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Pattern: Friendship by Laura Patterson
Source: Fiber Dreams or Ravelry
Yarn: Knit Picks Gloss Lace in Aegean; 2 skeins
Needles: 3.75 mm / US 5 Knit Picks Harmony Options
Finished Size: 76″ x 32″

Raveled Here

I’ve heard from many people that they don’t knit triangle shawls because they don’t want the point of the shawl landing on or pointing to their gluteus maximus. I agree.  This is why when I wear a triangular shawl, I twist it so that the top center of the shawl rests on my shoulder and the center line runs down my arm until the triangle point rests on my wrist.

I will admit I prefer the rectangle shawl shape as more practical for me to wear, but one of the things I truly love about triangle shawls is the interesting design construction that can’t always be accomplished with a rectangle shawl.  This particular shawl design has several different motifs so that just when you get one motif memorized and are starting thinking you may get bored, it switches to a new motif.  I just love a design that is simple but interesting.  In my book, it’s the perfect combination.

I especially love the addition of the seed beads on the lower half of the shawl.  I must advise that you don’t do as I did and use a crochet hook that is one to two sizes too large. It makes beading a pain in the gluteus maximus.  I’ve never added so many beads to one project before, but I love the effect they give.  I think this shawl will be the perfect compliment to my little (medium) black dress.  Thank you so much Laura for allowing me to test knit this shawl.  It’s a definite favorite.

This is the first time I used the Knit Picks Gloss Lace yarn and overall I liked it.  Notice I said “liked”.  For the value, it’s wonderful, but it’s a bit thicker than true laceweight yarn and so it didn’t give the overall delicate feel I was looking for.  It does look beautiful, but when I saw it side by side with Laura’s shawl that was knit with the Jaeger Zephyr Wool-Silk, I realized that although mine was pretty, I wanted to sneak hers out of her bag and slip it into mine.  I obviously didn’t do that, but it was sure tempting.

I loved every moment of knitting this shawl, but as with all triangle shawls, I despise blocking them.  You’d think I wouldn’t mind since I’ve got blocking wires and t-pins and a great foam pad and such, but still I find pinning it out and getting everything even on both sides a huge pain. Maybe there’s a shortcut or a trick I don’t know about. Am I the only one spending an hour or more pinning out a triangle shawl?  Please give me your tips.  I have 2 other triangle shawls completed and waiting to be blocked.

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I just finished my second test-knit for Laura (Fiber Dreams) and I’m so in love with this shawl, I’m keeping it.

Garden Party 3

Pattern: Garden Party by Laura Patterson (Ravelry)

Yarn: JaggerSpun Zephyr Wool-Silk 2/18; Colorway: Ruby

Needles: Knit Picks Options Harmony 3.75 mm / US 5

Modifications: One that I thought was no big deal, but came to bite me in the butt when I was blocking.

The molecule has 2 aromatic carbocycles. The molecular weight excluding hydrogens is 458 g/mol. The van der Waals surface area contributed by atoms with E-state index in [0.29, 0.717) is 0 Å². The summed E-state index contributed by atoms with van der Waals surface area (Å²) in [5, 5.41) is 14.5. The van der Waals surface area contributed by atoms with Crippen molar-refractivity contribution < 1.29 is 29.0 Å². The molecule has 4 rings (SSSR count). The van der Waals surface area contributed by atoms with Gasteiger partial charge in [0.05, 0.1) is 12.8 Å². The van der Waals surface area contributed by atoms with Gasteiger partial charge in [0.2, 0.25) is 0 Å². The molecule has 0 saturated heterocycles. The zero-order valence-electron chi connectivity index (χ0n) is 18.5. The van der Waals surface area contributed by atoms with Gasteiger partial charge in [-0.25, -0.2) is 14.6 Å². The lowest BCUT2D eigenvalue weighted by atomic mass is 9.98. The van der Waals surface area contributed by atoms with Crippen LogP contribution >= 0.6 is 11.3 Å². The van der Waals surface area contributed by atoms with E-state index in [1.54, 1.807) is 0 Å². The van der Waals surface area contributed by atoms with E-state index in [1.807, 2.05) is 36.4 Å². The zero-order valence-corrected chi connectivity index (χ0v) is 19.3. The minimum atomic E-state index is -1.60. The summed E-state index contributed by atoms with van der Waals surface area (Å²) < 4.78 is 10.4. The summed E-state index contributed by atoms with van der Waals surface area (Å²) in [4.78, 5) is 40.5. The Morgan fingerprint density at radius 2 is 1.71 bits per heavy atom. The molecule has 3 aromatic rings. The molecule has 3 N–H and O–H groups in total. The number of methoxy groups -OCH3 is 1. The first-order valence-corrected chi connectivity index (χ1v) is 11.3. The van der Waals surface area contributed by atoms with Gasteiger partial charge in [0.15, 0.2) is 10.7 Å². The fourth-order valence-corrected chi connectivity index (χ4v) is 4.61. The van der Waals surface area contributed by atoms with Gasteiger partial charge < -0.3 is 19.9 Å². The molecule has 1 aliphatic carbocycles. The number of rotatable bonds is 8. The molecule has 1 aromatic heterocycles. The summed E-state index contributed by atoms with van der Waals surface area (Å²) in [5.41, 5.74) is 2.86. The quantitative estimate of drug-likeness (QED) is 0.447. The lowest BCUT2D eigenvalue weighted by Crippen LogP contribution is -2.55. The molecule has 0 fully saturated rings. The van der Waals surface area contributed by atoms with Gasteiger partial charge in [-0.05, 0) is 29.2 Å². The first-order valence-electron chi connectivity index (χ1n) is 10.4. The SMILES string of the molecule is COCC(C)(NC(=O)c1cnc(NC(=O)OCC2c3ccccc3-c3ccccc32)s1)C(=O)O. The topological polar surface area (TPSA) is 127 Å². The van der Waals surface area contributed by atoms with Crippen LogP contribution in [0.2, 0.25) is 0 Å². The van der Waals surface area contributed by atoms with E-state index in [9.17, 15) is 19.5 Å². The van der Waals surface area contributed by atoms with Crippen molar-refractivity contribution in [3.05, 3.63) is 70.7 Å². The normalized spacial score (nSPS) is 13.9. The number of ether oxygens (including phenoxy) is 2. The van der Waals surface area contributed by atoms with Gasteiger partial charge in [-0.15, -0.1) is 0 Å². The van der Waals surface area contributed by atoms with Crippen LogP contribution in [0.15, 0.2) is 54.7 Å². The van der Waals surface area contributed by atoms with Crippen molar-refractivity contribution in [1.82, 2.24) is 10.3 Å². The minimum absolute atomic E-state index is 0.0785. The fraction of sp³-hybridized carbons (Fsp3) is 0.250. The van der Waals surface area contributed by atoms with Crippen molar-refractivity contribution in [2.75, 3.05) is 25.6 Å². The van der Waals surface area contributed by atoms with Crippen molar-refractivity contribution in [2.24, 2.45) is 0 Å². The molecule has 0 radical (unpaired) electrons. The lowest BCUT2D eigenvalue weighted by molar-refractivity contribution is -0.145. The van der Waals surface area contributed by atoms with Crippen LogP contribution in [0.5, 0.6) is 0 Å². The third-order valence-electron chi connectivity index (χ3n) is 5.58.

There are 2 other knitters who also test-knit this shawl, and the pattern is released and ready for PDF download.

Other than just the overall beauty of the shawl with all the lovely flowers and leaves, the best part of it is the construction. Not that I’ve knit a lot of shawls, but I’ve never seen anything like it. There’s a center panel of leaves that you knit first and it seems like it’s just going to end up being a rectangle, but when you get to the end of that section, it ends in a point. Kind of like a long rectangle with a triangle at the end.

Garden Party Triangle Shawl

Next you knit the rows on the right side of the shawl while you pick up the stitches from the center section. As you get to that center point of the rectangle, you stop and put those stitches on a stitch holder. Since I was knitting with the Knit Picks Options cables, I was able to just leave the cable there, take of the needle points and start the next section.

Garden Party (Right Side)

The left side is knit exactly like the right picking up those center panel stitches until you get to the center point and then you join the waiting stitches from the right side and continue knitting back and forth while working decreases to shape the triangular point of the shawl.

Garden Party 4

The final step is the large border that you start on one side of the shawl and knit back and forth while picking up the stitches along the edge of the shawl until you come to the center. Here’s where I screwed up.

Garden Party triangle border tip

Somehow my counting was “off” (won’t be the first time, won’t be the last) and as I approached the center point, I discovered that I was on the wrong row and the center border panel wasn’t going to be centered at the triangles point. So I tried to fudge. Let me emphasize that word “try”. Instead of figuring out where I went wrong and ripping back, I continued on, and omitted a lot of the “knitting into the same stitch twice” rows. Because of this, when I blocked, I didn’t have enough ease at the point, so I had to stretch that yarn into submission like it was on some kind of torture device from medieval times. Although it worked overall, it was a great learning lesson and I’ll never do it again.

Garden Party 5

Obviously after you get through the center point, you continue knitting the border along the next side and then block and enjoy the masterpiece you created. I’m very pleased with how this shawl turned out, but honestly all the credit goes to the designer. Bravo Laura!

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